Tag Archives: memory

IN VINTAGE COLOR: “The Infinite Garage Project”

Author of Hit Me With Your Best Shot: The Ultimate Guide to Karaoke Domination and the late-great gaming culture zine 1-Up, Raina Lee is clearing out her parents’ home, including their detached three-car garage, and documenting this process in all its poignancy, and its humor. In The Infinite Garage Project, Lee offers a snapshot of a world of histories that preceded her as well as shaped her; she unravels an ever-expanding network of found objects and attached feelings, including (or perhaps especially) the clothes that once were worn and warmed by bodies, to give us a necessarily provisional and partial account of her family history.

A '60s (maybe) photograph of an Asian woman and her adult son strolling along the pavement.

An Asian couple exchange rings.

An Asian woman and her young daughter pose at a store counter.

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Filed under FASHIONING RACE, VINTAGE POLITICS

ART: “An Experimental Memorial for Federico García Lorca” (2009)

More photos of this experimental memorial at cakeandeatit.org.

From the Cake and Eat It Collective, a group creating “installations, happenings, performances and visual art that deal with the intersection of gift economy, fashion, anarchism and queer identities,” an experimental memorial that imagines the act of clothing each other as a radical act of care and its communication, whether to loved ones or strangers:

On the morning of August 19th, 1936 Spain’s most beloved poet, Federico García Lorca, was shot near an olive tree, his body thrown into a pit with thousands of others. He was murdered by nationalist insurgents, at the age of 38, because he was gay and an anarchist sympathizer. Last week, after 70 years, began the excavation of Lorca’s grave – a tentative step towards addressing the atrocities that happened under the Falangist regime. There is a saying in Spain: everyone within this grave, all mass graves, all the disappeared, are all Lorca’s.

The installation is a take on the free store, a concept popular during the Spanish Civil War, where clothes are donated by the community and gifted back into the community without any direct exchange. Viewers are encouraged to participate in this memorial by taking a gift and/or leaving one- clothing, notes, trinkets.

An Experimental Memorial for Federico García Lorca investigates the use of gift economy to explore the way we interact with the past and how we collectively process and heal. In that context these gifts become talismans that carry the memory of Lorca, and all the disappeared, on our bodies and act as a lens by which we are able to create a collective memory of their work and their lives.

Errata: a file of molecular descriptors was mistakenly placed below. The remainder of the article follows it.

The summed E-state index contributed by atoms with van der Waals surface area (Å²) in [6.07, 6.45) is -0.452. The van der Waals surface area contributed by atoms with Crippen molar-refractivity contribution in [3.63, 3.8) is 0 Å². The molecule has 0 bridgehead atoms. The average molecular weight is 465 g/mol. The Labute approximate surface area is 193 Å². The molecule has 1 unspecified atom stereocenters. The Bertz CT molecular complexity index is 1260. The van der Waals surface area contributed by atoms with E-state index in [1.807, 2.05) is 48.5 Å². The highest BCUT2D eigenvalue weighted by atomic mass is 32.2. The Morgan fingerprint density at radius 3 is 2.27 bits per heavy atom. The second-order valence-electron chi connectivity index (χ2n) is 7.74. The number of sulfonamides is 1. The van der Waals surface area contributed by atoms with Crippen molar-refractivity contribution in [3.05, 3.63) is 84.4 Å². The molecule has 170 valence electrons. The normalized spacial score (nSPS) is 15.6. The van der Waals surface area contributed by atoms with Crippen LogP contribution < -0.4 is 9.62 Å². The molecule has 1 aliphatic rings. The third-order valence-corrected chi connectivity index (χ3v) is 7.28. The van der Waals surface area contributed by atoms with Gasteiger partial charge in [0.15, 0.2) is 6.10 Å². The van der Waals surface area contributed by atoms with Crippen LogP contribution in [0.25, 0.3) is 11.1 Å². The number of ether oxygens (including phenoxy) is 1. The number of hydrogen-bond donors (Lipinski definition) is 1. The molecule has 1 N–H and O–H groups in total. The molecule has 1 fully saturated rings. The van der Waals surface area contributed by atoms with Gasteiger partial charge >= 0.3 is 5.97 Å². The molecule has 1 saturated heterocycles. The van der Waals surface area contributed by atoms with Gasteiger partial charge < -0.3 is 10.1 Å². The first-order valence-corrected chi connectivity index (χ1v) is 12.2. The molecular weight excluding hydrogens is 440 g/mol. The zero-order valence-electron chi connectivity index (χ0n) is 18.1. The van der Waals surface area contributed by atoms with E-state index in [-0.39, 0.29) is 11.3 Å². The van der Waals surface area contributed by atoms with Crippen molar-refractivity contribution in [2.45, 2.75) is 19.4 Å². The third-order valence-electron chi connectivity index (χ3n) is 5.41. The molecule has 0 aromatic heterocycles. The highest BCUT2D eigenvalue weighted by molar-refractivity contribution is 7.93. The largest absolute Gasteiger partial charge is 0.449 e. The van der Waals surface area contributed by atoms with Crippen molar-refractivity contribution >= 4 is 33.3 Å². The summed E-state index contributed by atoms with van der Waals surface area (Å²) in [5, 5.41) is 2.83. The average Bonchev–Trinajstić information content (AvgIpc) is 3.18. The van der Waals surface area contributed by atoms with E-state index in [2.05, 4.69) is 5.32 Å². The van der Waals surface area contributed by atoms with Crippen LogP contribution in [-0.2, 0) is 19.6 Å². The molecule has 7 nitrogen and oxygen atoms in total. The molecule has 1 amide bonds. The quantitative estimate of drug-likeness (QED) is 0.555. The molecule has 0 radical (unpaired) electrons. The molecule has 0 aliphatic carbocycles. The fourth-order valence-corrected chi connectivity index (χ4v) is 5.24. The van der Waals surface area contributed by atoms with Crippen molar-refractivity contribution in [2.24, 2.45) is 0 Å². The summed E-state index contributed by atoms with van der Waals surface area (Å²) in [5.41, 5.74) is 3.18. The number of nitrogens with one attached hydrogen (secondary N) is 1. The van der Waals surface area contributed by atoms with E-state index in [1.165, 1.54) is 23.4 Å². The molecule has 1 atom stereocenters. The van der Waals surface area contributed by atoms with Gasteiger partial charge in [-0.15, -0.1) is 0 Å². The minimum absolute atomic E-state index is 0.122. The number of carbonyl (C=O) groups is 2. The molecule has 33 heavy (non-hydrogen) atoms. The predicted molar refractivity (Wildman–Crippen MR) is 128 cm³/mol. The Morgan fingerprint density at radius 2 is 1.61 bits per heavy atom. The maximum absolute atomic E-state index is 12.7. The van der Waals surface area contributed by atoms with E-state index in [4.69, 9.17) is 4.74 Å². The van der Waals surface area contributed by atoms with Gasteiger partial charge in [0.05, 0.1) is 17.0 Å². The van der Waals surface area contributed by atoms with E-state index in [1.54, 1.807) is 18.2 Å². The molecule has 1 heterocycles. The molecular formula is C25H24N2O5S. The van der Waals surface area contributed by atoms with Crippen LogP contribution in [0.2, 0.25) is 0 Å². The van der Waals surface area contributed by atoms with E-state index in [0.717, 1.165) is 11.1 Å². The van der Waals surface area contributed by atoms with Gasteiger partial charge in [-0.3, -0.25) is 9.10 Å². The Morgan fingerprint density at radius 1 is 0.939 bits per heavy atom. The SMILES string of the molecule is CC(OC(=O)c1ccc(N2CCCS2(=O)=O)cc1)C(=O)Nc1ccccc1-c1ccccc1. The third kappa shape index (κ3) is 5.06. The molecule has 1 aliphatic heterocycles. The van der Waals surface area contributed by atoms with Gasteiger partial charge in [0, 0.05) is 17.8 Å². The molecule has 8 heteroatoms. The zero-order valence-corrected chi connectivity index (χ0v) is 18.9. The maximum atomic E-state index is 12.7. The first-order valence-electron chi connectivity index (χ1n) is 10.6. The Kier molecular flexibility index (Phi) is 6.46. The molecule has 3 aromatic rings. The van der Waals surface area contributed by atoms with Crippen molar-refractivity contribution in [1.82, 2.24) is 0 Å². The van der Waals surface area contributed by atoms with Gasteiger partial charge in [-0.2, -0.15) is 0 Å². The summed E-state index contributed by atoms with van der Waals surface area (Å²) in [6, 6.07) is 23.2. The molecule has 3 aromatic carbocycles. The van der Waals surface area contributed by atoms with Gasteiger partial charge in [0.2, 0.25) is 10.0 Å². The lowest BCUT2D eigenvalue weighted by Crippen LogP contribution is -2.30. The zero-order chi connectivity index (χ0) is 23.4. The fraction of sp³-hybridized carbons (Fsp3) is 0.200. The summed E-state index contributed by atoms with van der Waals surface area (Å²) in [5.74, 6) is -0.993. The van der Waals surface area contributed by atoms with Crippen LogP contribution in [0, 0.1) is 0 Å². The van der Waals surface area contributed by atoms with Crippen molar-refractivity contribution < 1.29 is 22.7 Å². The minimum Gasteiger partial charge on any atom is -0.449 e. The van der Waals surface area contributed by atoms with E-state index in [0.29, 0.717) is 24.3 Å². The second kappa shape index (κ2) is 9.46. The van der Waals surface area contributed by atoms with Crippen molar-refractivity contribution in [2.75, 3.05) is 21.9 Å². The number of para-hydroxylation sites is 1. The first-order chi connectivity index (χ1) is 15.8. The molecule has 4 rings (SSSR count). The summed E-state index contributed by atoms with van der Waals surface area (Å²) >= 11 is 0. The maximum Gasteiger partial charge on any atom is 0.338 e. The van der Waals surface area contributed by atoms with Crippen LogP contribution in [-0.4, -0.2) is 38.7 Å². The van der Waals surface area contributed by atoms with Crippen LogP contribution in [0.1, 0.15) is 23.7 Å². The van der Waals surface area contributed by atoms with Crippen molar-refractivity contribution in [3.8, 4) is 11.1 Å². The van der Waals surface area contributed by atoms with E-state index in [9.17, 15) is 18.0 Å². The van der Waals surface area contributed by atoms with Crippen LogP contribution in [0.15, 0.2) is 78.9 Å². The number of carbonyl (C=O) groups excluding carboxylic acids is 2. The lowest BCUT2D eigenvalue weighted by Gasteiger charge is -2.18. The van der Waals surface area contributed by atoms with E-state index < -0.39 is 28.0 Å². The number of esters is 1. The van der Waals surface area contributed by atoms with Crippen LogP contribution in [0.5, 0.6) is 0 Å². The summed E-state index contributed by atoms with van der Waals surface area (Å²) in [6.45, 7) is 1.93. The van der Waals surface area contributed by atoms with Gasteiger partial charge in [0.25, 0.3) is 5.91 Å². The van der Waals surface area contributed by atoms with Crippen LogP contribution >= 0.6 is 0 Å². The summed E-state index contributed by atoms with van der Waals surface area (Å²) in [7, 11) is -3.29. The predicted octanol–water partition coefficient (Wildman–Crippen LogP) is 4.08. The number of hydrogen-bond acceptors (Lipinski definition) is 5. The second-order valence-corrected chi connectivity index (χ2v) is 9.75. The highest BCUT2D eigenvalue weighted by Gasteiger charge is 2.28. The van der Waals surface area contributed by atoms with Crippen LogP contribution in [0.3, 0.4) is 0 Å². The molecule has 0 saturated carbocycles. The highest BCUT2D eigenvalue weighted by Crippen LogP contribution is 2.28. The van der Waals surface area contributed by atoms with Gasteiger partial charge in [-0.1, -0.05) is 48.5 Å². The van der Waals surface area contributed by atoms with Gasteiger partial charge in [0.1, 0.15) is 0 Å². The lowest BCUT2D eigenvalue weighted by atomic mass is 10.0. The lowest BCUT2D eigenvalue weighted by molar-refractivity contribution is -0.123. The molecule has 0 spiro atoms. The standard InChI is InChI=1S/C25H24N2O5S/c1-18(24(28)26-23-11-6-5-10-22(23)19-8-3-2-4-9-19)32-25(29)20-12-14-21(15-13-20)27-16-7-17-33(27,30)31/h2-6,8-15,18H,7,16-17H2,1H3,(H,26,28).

More photos of this experimental memorial at cakeandeatit.org.

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Filed under (AD)DRESSING GENDER & SEXUALITY, FASHIONING THE HUMAN, ON BEAUTY, THE MEDIUM IS THE MESSAGE, THEORY TO THINK WITH

Fashion Projects #3 Out Now!

I’m super thrilled about the newest issue of Fashion Projects: On Fashion, Art, and Visual Culture, themed “On Fashion and Memory.” From the editorial letter:

In thinking of clothes as passing fashions, we repeat less than half-truth. Bodies come and go; the clothes which have received those bodies survive. They circulate though secondhand shops, through rummage sales, through the Salvation Army; or they are transmitted from parent to child, from sister to sister, from brother to brother, from sister to brother, from lover to lover, from friend to friend. (Peter Stallybrass, “Worn Worlds: Clothes, Mourning, and the Life of Things” The Yale Review 1993 vol. 81. no. 2, pp. 35-50)

The idea of dedicating an issue of Fashion Projects to the topic of fashion and memory started while reading Peter Stallybrass’s “Worn Worlds: Clothes, Mourning, and the Life of Things,” an engaging and lyrical essay on the author’s remembrance of his late colleague Allon White through the garments White wore.

Stallybrass’s piece elucidates people’s intimate relations with clothes—i.e. their materiality, their smell and creases—and the inextricable relations between clothes and memory. It traces the way in which clothes retain “the history of our bodies.” Wearing White’s jacket at a conference, the author describes the way clothes are able to trigger strong and vivid memories: “He was there in the wrinkles of the elbows, wrinkles that in the technical jargon of sewing are called ‘memory’; he was there in the stains at the very bottom of the jacket; he was there in the smell of the armpits.”

This issue’s focus on clothes and memory dovetails with attempts to promote sustainability within the fashion industry. It invokes a counter-tendency in contemporary fashion which reinstates the importance of materiality and emotional connections to our garments in the hope to slow down the accelerated cycles of consumption and discard promoted by current fashion models. As Stallybrass points out, moments of emotional connections with clothes and cloth become, in fact, rare in the accelerated rhythm of contemporary societies: “I think this is because, for all our talk of the ‘materialism’ of modern life, attention to material is precisely what is absent. Surrounded by an extraordinary abundance of materials, their value is to be endlessly devalued and replaced.”

Check here for more information about this third issue, including its table of contents. You can order your copy online from Fashion Projects (with PayPal). I already did!

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Filed under THEORY TO THINK WITH, VINTAGE POLITICS